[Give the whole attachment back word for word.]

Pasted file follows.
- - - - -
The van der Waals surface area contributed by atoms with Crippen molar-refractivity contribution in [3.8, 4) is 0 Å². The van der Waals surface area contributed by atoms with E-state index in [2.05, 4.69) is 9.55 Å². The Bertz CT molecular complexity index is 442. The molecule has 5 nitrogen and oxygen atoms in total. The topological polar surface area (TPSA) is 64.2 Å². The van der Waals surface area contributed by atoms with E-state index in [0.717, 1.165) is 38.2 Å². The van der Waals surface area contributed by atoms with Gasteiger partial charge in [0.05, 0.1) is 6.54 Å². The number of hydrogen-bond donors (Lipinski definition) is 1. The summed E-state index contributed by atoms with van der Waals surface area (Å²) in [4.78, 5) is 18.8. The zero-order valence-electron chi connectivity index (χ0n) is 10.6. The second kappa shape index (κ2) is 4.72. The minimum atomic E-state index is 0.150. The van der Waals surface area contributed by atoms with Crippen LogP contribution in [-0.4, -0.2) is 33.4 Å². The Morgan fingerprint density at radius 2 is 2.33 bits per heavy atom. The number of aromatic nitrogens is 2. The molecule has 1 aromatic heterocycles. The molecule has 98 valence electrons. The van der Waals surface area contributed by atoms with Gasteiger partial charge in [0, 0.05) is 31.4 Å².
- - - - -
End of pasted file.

The van der Waals surface area contributed by atoms with Crippen molar-refractivity contribution in [3.8, 4) is 0 Å². The van der Waals surface area contributed by atoms with E-state index in [2.05, 4.69) is 9.55 Å². The Bertz CT molecular complexity index is 442. The molecule has 5 nitrogen and oxygen atoms in total. The topological polar surface area (TPSA) is 64.2 Å². The van der Waals surface area contributed by atoms with E-state index in [0.717, 1.165) is 38.2 Å². The van der Waals surface area contributed by atoms with Gasteiger partial charge in [0.05, 0.1) is 6.54 Å². The number of hydrogen-bond donors (Lipinski definition) is 1. The summed E-state index contributed by atoms with van der Waals surface area (Å²) in [4.78, 5) is 18.8. The zero-order valence-electron chi connectivity index (χ0n) is 10.6. The second kappa shape index (κ2) is 4.72. The minimum atomic E-state index is 0.150. The van der Waals surface area contributed by atoms with Crippen LogP contribution in [-0.4, -0.2) is 33.4 Å². The Morgan fingerprint density at radius 2 is 2.33 bits per heavy atom. The number of aromatic nitrogens is 2. The molecule has 1 aromatic heterocycles. The molecule has 98 valence electrons. The van der Waals surface area contributed by atoms with Gasteiger partial charge in [0, 0.05) is 31.4 Å².